Labour pledge free personal social care for all over-65s in England
England’s elderly will be eligible for state-funded support if they need help with basic tasks including getting out of bed, washing and feeding themselves under Labour plans for a National Care Service.
The pledge to fund free personal care – which would cost an estimated £6 billion a year in 2020/21 – would more than double the number of people receiving state-funded support, Labour said.
The opposition claimed it would also reduce the number of people facing “catastrophic costs” to pay for social care.
Labour said the plan would ensure people with dementia receive the same care as those with other conditions and reduce the burden on unpaid carers and the NHS.
As part of the National Care Service, Labour has pledged to raise standards of care by ending the use of zero-hour contracts, ensuring that carers are paid a real living wage, including for travel time; end 15-minute care visits; and improve access to training and development for care staff.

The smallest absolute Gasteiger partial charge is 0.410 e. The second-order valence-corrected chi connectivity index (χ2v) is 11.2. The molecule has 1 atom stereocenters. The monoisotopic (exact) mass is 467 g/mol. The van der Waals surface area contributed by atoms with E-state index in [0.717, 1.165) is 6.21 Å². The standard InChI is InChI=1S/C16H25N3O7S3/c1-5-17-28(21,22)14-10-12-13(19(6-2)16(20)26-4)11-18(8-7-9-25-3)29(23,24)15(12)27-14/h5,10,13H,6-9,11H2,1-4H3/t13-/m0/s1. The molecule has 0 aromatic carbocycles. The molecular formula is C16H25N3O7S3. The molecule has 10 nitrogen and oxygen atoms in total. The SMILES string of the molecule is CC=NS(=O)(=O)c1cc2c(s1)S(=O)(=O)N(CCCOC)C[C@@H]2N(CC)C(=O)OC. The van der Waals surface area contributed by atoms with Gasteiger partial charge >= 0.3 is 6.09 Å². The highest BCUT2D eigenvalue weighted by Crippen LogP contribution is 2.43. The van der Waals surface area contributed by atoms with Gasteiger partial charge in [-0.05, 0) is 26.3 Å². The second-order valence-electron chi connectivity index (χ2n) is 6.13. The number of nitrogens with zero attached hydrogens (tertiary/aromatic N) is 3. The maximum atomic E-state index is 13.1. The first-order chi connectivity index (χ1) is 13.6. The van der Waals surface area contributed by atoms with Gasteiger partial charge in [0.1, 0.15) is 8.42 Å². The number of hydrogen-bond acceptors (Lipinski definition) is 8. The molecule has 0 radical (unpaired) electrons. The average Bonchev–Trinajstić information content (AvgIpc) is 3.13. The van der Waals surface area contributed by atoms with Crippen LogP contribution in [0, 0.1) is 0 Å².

Shadow chancellor John McDonnell (pictured) will set out details of the plan in his speech at the Labour conference in Brighton on Monday.
“As the first building block in our new National Care Service the next Labour government will introduce personal care free at the point of use in England,” he will say.
“Funded not through the Conservatives’ gimmicky insurance schemes but, like the NHS and our other essentials, through general taxation.”
Currently, only people with low levels of savings receive publicly-funded personal care.
Labour will set out details of any tax rises to pay for the universal policy in its general election manifesto.
The party said its plans would address the funding gap in social care and support councils to directly provide, rather than outsource, care provision.
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